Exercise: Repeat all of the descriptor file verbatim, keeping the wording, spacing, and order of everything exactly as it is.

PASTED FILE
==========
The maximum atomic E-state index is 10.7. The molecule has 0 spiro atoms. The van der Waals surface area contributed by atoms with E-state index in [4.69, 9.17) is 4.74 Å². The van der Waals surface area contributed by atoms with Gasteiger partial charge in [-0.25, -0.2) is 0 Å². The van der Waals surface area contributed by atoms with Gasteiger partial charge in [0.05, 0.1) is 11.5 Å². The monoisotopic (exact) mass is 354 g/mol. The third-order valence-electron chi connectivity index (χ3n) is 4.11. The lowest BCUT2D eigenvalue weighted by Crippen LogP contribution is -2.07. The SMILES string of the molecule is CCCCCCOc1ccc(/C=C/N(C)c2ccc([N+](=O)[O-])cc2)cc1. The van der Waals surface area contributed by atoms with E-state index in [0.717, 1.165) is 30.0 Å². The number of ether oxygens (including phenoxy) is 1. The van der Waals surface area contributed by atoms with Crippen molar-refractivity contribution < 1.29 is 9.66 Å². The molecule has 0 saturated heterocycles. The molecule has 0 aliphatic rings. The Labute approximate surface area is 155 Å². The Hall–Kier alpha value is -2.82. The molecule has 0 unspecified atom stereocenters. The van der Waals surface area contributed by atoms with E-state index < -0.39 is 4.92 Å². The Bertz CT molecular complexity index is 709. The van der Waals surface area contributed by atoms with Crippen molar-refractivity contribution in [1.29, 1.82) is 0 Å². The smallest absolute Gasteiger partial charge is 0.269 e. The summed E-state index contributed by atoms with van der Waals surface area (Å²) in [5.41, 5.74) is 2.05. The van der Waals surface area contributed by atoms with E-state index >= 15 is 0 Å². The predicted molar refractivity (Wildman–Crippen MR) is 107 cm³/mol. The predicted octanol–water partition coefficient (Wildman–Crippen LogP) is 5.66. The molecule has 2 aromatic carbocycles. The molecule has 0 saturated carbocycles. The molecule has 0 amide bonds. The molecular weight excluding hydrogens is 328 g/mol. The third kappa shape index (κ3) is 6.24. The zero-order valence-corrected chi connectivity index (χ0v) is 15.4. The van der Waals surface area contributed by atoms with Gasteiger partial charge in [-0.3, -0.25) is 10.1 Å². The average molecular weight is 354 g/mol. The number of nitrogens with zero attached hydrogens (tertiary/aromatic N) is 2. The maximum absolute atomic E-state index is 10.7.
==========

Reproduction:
The maximum atomic E-state index is 10.7. The molecule has 0 spiro atoms. The van der Waals surface area contributed by atoms with E-state index in [4.69, 9.17) is 4.74 Å². The van der Waals surface area contributed by atoms with Gasteiger partial charge in [-0.25, -0.2) is 0 Å². The van der Waals surface area contributed by atoms with Gasteiger partial charge in [0.05, 0.1) is 11.5 Å². The monoisotopic (exact) mass is 354 g/mol. The third-order valence-electron chi connectivity index (χ3n) is 4.11. The lowest BCUT2D eigenvalue weighted by Crippen LogP contribution is -2.07. The SMILES string of the molecule is CCCCCCOc1ccc(/C=C/N(C)c2ccc([N+](=O)[O-])cc2)cc1. The van der Waals surface area contributed by atoms with E-state index in [0.717, 1.165) is 30.0 Å². The number of ether oxygens (including phenoxy) is 1. The van der Waals surface area contributed by atoms with Crippen molar-refractivity contribution < 1.29 is 9.66 Å². The molecule has 0 saturated heterocycles. The molecule has 0 aliphatic rings. The Labute approximate surface area is 155 Å². The Hall–Kier alpha value is -2.82. The molecule has 0 unspecified atom stereocenters. The van der Waals surface area contributed by atoms with E-state index < -0.39 is 4.92 Å². The Bertz CT molecular complexity index is 709. The van der Waals surface area contributed by atoms with Crippen molar-refractivity contribution in [1.29, 1.82) is 0 Å². The smallest absolute Gasteiger partial charge is 0.269 e. The summed E-state index contributed by atoms with van der Waals surface area (Å²) in [5.41, 5.74) is 2.05. The van der Waals surface area contributed by atoms with E-state index >= 15 is 0 Å². The predicted molar refractivity (Wildman–Crippen MR) is 107 cm³/mol. The predicted octanol–water partition coefficient (Wildman–Crippen LogP) is 5.66. The molecule has 2 aromatic carbocycles. The molecule has 0 saturated carbocycles. The molecule has 0 amide bonds. The molecular weight excluding hydrogens is 328 g/mol. The third kappa shape index (κ3) is 6.24. The zero-order valence-corrected chi connectivity index (χ0v) is 15.4. The van der Waals surface area contributed by atoms with Gasteiger partial charge in [-0.3, -0.25) is 10.1 Å². The average molecular weight is 354 g/mol. The number of nitrogens with zero attached hydrogens (tertiary/aromatic N) is 2. The maximum absolute atomic E-state index is 10.7.